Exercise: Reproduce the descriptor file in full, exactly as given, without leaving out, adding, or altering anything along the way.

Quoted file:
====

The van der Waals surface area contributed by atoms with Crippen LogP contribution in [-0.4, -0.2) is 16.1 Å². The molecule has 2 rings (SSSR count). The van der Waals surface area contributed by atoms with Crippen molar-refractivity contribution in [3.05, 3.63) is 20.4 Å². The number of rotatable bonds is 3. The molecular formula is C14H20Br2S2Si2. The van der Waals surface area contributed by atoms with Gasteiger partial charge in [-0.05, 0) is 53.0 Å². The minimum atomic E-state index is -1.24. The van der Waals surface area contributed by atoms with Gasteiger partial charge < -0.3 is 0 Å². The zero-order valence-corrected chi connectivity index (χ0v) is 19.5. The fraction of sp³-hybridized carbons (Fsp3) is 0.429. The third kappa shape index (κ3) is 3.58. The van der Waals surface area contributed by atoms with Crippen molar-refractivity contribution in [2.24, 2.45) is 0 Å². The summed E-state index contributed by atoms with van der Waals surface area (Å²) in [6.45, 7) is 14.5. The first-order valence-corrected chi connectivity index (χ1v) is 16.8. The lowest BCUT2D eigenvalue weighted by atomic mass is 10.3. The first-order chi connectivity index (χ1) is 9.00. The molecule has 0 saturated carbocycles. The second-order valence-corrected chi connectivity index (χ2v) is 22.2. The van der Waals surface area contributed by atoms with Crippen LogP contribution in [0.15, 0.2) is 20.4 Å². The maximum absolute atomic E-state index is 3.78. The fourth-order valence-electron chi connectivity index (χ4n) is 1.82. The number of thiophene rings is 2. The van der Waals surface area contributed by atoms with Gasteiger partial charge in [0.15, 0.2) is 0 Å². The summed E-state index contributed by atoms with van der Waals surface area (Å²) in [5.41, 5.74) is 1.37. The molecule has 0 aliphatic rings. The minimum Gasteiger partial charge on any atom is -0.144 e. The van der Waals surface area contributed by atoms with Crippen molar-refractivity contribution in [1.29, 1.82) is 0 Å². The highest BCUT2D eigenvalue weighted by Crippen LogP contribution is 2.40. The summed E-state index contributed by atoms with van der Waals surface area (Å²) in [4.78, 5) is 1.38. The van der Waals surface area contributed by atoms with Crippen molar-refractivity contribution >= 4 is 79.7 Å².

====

The van der Waals surface area contributed by atoms with Crippen LogP contribution in [-0.4, -0.2) is 16.1 Å². The molecule has 2 rings (SSSR count). The van der Waals surface area contributed by atoms with Crippen molar-refractivity contribution in [3.05, 3.63) is 20.4 Å². The number of rotatable bonds is 3. The molecular formula is C14H20Br2S2Si2. The van der Waals surface area contributed by atoms with Gasteiger partial charge in [-0.05, 0) is 53.0 Å². The minimum atomic E-state index is -1.24. The van der Waals surface area contributed by atoms with Gasteiger partial charge < -0.3 is 0 Å². The zero-order valence-corrected chi connectivity index (χ0v) is 19.5. The fraction of sp³-hybridized carbons (Fsp3) is 0.429. The third kappa shape index (κ3) is 3.58. The van der Waals surface area contributed by atoms with Crippen molar-refractivity contribution in [2.24, 2.45) is 0 Å². The summed E-state index contributed by atoms with van der Waals surface area (Å²) in [6.45, 7) is 14.5. The first-order valence-corrected chi connectivity index (χ1v) is 16.8. The lowest BCUT2D eigenvalue weighted by atomic mass is 10.3. The first-order chi connectivity index (χ1) is 9.00. The molecule has 0 saturated carbocycles. The second-order valence-corrected chi connectivity index (χ2v) is 22.2. The van der Waals surface area contributed by atoms with Crippen LogP contribution in [0.15, 0.2) is 20.4 Å². The maximum absolute atomic E-state index is 3.78. The fourth-order valence-electron chi connectivity index (χ4n) is 1.82. The number of thiophene rings is 2. The van der Waals surface area contributed by atoms with Gasteiger partial charge in [0.15, 0.2) is 0 Å². The summed E-state index contributed by atoms with van der Waals surface area (Å²) in [5.41, 5.74) is 1.37. The molecule has 0 aliphatic rings. The minimum Gasteiger partial charge on any atom is -0.144 e. The van der Waals surface area contributed by atoms with Crippen molar-refractivity contribution in [1.29, 1.82) is 0 Å². The highest BCUT2D eigenvalue weighted by Crippen LogP contribution is 2.40. The summed E-state index contributed by atoms with van der Waals surface area (Å²) in [4.78, 5) is 1.38. The van der Waals surface area contributed by atoms with Crippen molar-refractivity contribution >= 4 is 79.7 Å².